The Second National Flag was approved by both houses and became official on 1 May 1863. It was first used to cover the coffin of the beloved Lt. Gen. Thomas Jonathan "Stonewall" Jackson, who had been badly wounded at the Battle of Chancellorsville on 2 May and died of pneumonia on 10 May. His coffin, draped with the new Second National Color, lay in state in the chamber of the House of Representatives on 12 May. As a result of this connection, as well as due to the fact that both this flag and Jackson's picture appeared on the too dollar bill of the 2 February 1864 issue, the Second National Color was often called the "Jackson flag". The pure white field also led to the Second National Flag being nicknamed the "stainless banner".
       On 26 May 1863 the Second National Flag was designated by the Secretary of the Navy as the official naval jack, or ensign. The orders establishing the jack also spelled out the specific proportions Of 2:3. A flag 54 inches in the fly would be 108 inches long with a square canton 36 inches on each side. The arms of the saltier were to be 1/4.8 the width of the canton, so on a flag 54 inches in fly they would be 7.5 inches wide. The white border on the saltier was to be 1/22 the width of the canton, or in this case 1 3/5 inches Wide. Each star was to have a diameter of 1/6.4 the canton width; they would be 5.5 inches in diameter in this example.
       As it turned out, surviving examples differ widely from both the regulation flag and each other. The Second National Flag used as the standard of the 8th Virginia Cavalry measures 53 inches by 98 inches; that used by Lt. Gen. Jubal Early in his headquarters flag was 47 inches by 72 inches; and the headquarters flag of Maj. Gen . J.E.B. (jeb) Stuart was 46 inches by 74 inches.
       Moreover, Second National Flags were used mostly by the government on its buildings and forts and the navy on its ships; army units in the field did not as a whole take to the new flag. Indeed, First National Flags were still being used as late as the Battle of Gettysburg by some units in the Army of Northern Virginia, despite the new flag's introduction.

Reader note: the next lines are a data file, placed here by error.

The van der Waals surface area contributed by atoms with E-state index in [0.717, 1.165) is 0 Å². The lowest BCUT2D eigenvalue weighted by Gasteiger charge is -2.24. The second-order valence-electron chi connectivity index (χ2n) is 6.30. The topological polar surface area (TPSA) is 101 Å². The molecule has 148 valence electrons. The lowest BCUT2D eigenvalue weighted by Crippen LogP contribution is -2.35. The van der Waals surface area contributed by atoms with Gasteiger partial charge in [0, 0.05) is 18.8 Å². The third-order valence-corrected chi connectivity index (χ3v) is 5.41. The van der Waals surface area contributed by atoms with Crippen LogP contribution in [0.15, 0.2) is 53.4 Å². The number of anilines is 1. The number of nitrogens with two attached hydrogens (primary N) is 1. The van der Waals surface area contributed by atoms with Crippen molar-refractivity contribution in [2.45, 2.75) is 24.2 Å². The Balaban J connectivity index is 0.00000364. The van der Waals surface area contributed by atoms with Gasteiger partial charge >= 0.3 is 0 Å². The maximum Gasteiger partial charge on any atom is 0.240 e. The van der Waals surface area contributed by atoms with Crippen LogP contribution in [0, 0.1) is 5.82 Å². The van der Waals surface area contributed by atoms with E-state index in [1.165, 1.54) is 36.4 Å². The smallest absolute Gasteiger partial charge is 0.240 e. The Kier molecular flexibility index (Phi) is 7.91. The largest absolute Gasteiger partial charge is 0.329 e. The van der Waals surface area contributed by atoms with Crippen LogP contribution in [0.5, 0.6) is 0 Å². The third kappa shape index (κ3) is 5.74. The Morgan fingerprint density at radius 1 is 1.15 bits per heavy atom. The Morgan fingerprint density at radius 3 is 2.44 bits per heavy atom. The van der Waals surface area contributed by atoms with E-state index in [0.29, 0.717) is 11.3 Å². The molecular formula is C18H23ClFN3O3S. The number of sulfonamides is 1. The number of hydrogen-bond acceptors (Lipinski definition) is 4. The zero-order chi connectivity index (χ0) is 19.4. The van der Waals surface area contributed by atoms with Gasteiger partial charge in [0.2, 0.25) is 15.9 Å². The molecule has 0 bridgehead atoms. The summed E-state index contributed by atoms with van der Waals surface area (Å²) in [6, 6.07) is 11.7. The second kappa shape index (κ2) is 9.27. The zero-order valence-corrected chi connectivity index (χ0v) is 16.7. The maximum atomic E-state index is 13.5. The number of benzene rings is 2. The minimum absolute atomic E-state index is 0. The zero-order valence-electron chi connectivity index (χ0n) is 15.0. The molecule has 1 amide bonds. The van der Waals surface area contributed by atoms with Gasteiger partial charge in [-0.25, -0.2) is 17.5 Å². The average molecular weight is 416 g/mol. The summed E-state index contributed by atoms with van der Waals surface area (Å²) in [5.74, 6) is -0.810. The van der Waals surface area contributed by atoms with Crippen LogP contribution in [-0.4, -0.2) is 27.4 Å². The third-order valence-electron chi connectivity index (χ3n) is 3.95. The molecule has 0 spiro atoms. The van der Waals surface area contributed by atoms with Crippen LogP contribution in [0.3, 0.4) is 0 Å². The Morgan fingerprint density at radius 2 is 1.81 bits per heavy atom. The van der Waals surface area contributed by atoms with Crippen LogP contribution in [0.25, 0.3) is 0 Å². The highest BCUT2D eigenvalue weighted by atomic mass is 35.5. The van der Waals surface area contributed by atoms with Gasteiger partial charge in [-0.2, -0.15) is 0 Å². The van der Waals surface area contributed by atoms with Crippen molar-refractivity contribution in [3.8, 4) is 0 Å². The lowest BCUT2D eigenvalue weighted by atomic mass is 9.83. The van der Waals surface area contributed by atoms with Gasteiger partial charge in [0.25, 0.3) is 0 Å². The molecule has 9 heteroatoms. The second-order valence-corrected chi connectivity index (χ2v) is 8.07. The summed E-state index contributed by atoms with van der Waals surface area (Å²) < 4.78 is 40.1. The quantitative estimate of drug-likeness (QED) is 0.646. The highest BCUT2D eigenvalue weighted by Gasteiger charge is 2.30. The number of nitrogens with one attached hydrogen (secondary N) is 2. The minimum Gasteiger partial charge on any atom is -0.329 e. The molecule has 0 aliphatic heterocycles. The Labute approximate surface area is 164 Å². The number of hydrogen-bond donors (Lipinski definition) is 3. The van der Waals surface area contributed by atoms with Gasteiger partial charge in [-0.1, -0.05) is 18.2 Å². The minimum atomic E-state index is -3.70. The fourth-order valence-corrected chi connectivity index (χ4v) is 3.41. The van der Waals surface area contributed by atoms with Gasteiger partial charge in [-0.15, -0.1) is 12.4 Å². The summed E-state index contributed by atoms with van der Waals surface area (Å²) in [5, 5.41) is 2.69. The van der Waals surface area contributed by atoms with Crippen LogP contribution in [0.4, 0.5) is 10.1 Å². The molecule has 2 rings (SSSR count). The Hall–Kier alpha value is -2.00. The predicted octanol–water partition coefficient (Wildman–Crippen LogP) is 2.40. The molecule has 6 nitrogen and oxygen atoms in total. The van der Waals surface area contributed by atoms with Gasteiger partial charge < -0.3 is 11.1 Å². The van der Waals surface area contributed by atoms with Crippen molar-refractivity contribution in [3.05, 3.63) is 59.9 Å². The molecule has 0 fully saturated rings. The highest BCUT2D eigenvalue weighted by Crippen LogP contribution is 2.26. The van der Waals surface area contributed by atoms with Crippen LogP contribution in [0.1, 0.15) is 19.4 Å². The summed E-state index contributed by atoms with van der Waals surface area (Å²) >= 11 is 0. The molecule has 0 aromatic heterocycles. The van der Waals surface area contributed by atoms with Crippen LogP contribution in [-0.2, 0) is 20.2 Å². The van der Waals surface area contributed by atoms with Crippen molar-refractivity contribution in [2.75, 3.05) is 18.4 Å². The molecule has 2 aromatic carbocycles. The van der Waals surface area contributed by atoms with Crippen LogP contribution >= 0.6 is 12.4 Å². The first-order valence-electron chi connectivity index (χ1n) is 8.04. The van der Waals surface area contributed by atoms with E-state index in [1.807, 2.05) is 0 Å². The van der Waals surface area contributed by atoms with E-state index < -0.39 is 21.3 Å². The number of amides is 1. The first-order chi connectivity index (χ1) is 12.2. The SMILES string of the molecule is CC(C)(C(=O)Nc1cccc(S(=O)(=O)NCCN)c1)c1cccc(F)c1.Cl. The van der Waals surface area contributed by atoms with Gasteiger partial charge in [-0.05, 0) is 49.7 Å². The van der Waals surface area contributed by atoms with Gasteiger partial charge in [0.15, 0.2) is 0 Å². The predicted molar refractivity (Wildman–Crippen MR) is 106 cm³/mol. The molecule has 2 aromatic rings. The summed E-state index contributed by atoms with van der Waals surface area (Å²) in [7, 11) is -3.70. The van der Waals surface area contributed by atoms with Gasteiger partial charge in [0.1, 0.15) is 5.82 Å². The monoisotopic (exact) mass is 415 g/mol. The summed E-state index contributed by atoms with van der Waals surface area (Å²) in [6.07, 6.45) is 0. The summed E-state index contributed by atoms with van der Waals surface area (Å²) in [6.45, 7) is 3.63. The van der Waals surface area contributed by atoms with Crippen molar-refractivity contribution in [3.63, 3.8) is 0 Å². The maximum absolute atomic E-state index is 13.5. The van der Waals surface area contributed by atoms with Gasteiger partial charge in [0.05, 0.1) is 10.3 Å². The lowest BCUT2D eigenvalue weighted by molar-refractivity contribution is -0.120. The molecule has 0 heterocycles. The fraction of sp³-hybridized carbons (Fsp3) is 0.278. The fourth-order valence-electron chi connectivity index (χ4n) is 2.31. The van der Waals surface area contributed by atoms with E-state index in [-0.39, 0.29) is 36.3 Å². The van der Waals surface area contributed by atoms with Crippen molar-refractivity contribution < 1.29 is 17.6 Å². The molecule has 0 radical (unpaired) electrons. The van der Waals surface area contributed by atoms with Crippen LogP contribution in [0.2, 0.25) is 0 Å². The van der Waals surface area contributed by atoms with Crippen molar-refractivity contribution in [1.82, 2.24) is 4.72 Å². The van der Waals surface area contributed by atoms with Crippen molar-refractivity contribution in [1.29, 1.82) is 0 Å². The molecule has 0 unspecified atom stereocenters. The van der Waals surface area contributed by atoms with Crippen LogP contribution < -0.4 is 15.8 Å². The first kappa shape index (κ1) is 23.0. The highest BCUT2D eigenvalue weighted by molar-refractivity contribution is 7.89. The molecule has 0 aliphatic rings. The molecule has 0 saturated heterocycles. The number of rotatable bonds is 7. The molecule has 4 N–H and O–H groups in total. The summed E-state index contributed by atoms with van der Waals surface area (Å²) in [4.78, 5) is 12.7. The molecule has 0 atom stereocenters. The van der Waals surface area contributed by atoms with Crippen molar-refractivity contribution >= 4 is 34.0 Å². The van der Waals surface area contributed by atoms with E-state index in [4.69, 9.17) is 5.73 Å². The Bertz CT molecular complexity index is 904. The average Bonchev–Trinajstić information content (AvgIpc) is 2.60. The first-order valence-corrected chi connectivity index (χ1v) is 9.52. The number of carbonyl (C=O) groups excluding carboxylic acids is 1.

Some Second National Flags were apparently issued by the Richmond Clothing Depot, which made unit colors and standards as well as clothing, to units in the Virginia and North Carolina theaters, although plain First National Flags continued to be carried-e.g., by the 44th and 60th Georgia Infantry Regiments-in that theater even after the new flag's introduction. The Second National Flags from the Richmond Depot were made of cotton and bunting in the correct 2:3 proportion. The dark blue St. Andrew's cross bore 13 white five-pointed stars. The white fimbration overlapped the ends of the cross.
       In large part, however, Army of Northern Virginia units that received the new flags cut off the white field and flew only the small battle flag when on active service. As mentioned above, a number of Second National Flags were used as headquarters colors by various Army of Northern Virginia general officers, among them Stuart and Early.
       Soldiers in the Western theater, however, apparently took to the new flag more than those in the East. There a small number of infantry regiments received these flags and carried them as their regimental colors. These flags generally lacked the white overlap at the ends of the cross. The 11th Tennessee Infantry Regiment even painted its unit designation in dark blue on the field over battle honors for Rockcastle, Cumberland Gap, Tazewell, Murfreesboro, Chickamauga, and Missionary Ridge. Its color measured 33 inches by 67 inches, and did have overlaps on the ends of the St. Andrew's cross. The 8th Virginia Cavalry Regiment embroidered its unit designation in white on the field, along with a battle honor for White Sulphur Springs in the same material.
Source: "Flags of the American Civil War, 1: Confederate" By Philip Katcher & Rick Scollins

 This Page last updated 02/10/02